New Doc Showcases the Monster Cult of 1987’s ‘The Monster Squad’

by Nick Spacek on October 27, 2020

in Print Reviews,Reviews

[Rating: Minor Rock Fist Up]

Available on demand now.

Director Andre Gower‘s documentary, Wolfman’s Got Nards, is about 1987’s Fred Dekker movie, The Monster Squad, in which he starred as horror-obsessed middle-schooler Sean, who – along with his friends – must defeat Dracula, Frankenstein’s monster, the Gill Man, the Wolf Man, and the Mummy before they bring darkness all over the world. However, in addition to being about the movie itself, it looks just as much at the fan cult which has grown up around it.

“When it was released in 1987, The Monster Squad was deemed a film no one cared much about but over the last three decades, word of mouth has turned this sleeper hit into a cultural phenomenon. Wolfman’s Got Nards explores the relationship a dedicated audience (including celebrities and filmmakers) has with The Monster Squad. This documentary takes an in-depth look into the film’s conception, response, cult status and revival. Through interviews with the cast, crew, screenwriters, directors, academics and original reviewers as well as through never-before-seen footage, it turns the lens on an audience of self-proclaimed misfits who have kept The Monster Squad alive for more than 30 years.”

I’ll be absolutely straight: Wolfman’s Got Nards is a documentary about fans, and it is a documentary for fans of The Monster Squad. If you’ve never seen the Shane Black-scripted, Fred Dekker-directed “kids versus the Universal Monsters” film, this is not really for you. If you grew up obsessed with this video store and HBO staple, though, you’re in for a treat, because you’re going to learn some things about this legit cult classic.

“Cult” is a word thrown around with abandon these days, but The Monster Squad is kind of the textbook definition of the term. It’s a movie which bombed at the box office, saw much of its kid cast not go on to much else after, and was really only discovered by word of mouth and video shelf happenstance. It wasn’t readily available until the 20th anniversary DVD in 2007, and despite the fact that Wolfman’s Got Nards demonstrates that the film’s fanbase is absolutely rabid, it’s still not a cultural touchstone in the way that The Goonies became.

Part of the appeal of the film is that kids act like kids, the horror is actually scary, and it’s pretty much non-stop from start to finish. There’s no slow-burn start, here. The film opens with Dr. Van Helsing attacking Dracula’s castle in 1887, and from the moment we see a vampire bride gnawing on a rat, it’s go time.

But you can find the plot summary on Wikipedia. What you really need to know is that, thanks to a cast reunion screening at the Austin Alamo Drafthouse, the film ended up getting a DVD release, and then Andre Gower started reaching out to people who were fans of The Monster Squad and hence, we have this documentary, wherein he speaks with those who made the film and those were influenced by it. The first half of the doc is dedicated to the making of The Monster Squad, and the response to it upon initial release, and the second half sees the long tendrils of its influence winding their way through horror movie fandom.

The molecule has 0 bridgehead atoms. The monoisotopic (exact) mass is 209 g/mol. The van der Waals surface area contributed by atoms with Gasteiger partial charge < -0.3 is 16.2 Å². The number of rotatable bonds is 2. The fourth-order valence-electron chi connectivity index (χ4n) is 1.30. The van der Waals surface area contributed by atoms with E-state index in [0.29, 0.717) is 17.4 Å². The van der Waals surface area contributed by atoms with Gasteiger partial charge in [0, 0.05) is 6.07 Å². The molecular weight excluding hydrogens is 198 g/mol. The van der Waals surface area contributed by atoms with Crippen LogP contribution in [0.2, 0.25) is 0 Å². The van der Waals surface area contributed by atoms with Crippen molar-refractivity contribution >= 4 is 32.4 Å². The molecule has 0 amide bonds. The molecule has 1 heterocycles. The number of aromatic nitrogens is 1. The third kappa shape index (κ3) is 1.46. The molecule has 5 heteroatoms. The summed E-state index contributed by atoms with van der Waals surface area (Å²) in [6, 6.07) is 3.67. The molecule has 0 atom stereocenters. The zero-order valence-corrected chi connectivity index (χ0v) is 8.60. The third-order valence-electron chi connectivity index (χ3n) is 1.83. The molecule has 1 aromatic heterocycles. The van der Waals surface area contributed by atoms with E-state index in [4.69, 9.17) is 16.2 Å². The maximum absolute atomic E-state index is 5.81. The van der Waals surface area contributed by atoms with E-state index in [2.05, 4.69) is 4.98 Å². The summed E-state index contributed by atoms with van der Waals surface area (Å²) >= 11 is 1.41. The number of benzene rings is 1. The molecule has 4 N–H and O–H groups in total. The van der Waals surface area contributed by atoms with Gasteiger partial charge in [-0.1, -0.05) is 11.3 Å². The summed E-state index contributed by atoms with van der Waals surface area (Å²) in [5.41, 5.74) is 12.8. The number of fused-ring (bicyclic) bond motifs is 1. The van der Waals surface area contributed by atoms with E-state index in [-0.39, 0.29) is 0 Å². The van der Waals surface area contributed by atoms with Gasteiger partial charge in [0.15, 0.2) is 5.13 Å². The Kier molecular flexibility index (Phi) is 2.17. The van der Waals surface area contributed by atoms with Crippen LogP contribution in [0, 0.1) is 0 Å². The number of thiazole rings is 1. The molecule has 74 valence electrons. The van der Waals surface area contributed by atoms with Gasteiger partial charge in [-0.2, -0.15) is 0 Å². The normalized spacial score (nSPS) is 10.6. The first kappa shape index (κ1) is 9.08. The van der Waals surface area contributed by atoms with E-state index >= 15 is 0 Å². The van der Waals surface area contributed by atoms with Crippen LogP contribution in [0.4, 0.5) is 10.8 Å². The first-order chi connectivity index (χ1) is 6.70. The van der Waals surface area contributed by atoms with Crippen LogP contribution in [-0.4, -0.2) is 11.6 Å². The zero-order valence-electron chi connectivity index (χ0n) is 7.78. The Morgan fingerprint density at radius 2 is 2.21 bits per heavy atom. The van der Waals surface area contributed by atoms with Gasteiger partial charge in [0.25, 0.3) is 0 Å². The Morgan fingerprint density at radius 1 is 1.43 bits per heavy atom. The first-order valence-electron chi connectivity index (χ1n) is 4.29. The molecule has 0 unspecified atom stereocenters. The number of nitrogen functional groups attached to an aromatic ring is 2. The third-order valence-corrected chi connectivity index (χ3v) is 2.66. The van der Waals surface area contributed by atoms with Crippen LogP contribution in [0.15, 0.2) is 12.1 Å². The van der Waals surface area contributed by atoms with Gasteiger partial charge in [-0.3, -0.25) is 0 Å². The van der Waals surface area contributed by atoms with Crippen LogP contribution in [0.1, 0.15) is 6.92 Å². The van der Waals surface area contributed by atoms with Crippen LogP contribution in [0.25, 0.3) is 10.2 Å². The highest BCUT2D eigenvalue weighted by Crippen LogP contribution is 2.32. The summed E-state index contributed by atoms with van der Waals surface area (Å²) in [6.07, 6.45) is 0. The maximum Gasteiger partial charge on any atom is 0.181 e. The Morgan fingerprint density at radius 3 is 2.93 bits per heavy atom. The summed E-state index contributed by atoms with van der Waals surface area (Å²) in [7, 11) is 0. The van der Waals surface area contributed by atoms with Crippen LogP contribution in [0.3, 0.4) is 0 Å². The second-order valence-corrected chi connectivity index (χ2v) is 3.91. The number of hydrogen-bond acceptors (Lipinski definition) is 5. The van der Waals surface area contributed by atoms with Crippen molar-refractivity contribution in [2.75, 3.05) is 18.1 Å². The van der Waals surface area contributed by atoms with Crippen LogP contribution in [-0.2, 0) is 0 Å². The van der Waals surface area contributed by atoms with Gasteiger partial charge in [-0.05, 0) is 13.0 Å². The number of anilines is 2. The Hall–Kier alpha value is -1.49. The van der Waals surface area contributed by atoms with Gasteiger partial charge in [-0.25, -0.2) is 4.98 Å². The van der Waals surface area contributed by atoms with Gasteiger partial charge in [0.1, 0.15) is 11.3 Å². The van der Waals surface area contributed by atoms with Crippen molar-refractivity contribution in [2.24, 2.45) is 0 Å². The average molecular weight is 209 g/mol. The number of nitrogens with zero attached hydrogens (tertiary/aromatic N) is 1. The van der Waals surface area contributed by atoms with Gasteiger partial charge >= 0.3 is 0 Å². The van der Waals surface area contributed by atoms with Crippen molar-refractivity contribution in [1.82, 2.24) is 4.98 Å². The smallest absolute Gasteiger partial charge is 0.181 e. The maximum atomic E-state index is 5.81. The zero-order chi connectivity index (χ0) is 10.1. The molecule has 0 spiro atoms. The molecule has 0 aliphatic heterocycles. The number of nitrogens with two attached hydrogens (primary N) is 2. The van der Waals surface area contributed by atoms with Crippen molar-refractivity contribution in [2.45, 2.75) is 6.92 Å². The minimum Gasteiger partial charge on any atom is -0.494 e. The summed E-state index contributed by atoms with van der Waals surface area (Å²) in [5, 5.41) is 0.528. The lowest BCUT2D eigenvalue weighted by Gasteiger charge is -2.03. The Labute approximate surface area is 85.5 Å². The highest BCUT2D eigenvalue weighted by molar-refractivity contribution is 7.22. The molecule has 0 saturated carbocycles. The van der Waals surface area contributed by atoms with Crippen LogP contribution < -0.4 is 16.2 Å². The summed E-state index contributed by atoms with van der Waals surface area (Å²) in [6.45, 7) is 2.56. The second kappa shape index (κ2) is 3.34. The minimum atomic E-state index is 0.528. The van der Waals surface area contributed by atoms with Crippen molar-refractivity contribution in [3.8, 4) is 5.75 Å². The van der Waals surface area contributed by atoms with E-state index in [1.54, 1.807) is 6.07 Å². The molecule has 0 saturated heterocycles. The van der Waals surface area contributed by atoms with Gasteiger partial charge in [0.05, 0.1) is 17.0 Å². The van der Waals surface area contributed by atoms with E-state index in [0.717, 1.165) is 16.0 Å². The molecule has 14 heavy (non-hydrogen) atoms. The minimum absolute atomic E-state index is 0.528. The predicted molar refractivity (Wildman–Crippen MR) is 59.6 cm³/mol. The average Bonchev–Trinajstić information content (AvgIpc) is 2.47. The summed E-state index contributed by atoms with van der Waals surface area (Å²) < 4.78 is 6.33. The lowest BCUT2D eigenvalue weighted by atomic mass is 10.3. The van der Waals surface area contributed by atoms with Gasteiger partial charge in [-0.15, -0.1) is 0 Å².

Wolfman’s Got Nards is well-balanced in that regard, in that it’s not quite a making-of, and it’s not quite a full-bore fan letter, but somewhere in the middle. Thanks to the fact that Gower, along with his Monster Squad co-stars Ryan Lambert (leather-jacket wearing, cigarette-smoking cool kid Rudy Holloran) and Ashley Bank as (Sean’s little sister, Phoebe) toured the country doing screenings of the film, there is scads of footage of the fans discussing this film – not just TV and movie folks like Adam F. Goldberg, Heather Langenkamp, Chuck Russell, Adam Green, and Joe Lynch, among others.

While it’s cool to see the show-runner and creator of The Goldbergs discuss just how much the film affected him (including a highlight reel of the show’s numerous uses of “nards”), getting to see regular folks who grew up with the film getting to just openly enthuse about why they’re 30 or 40-something and attending a screening of a 30-year-old horror movie aimed at middle schoolers is heartwarming. The sheer love for The Monster Squad, and just how much Gower, Lambert, and Bank get from knowing that this thing which almost broke them – to the point where Lambert left acting after its release – is heartwarming to the point of tear-jerking.

Again, though the film is exceptionally well put together, and Gower does a super job of talking with as many people involved in its making as possible, this isn’t likely to resonate quite as much for casual fans as it did for me and other die-hards who have been watching this on grainy VHS copies and DVD bootlegs since they were barely double digits.

Still, if you’re on the fence about whether The Monster Squad might be your kind of movie, the sheer barrage of positivity coming from fans and the folks it inspired is like a tidal wave of “you must see this!”

Nick is a self-described “rock star journalist,” which is strange, considering he’s married with two kids and three cats. This is just further proof that you can’t trust anyone online. In addition to his work for Scene-Stealers, Nick can be found bitching about music elsewhere on the Internet at his blog, Rock Star Journalist, and as Music Editor for The Pitch.


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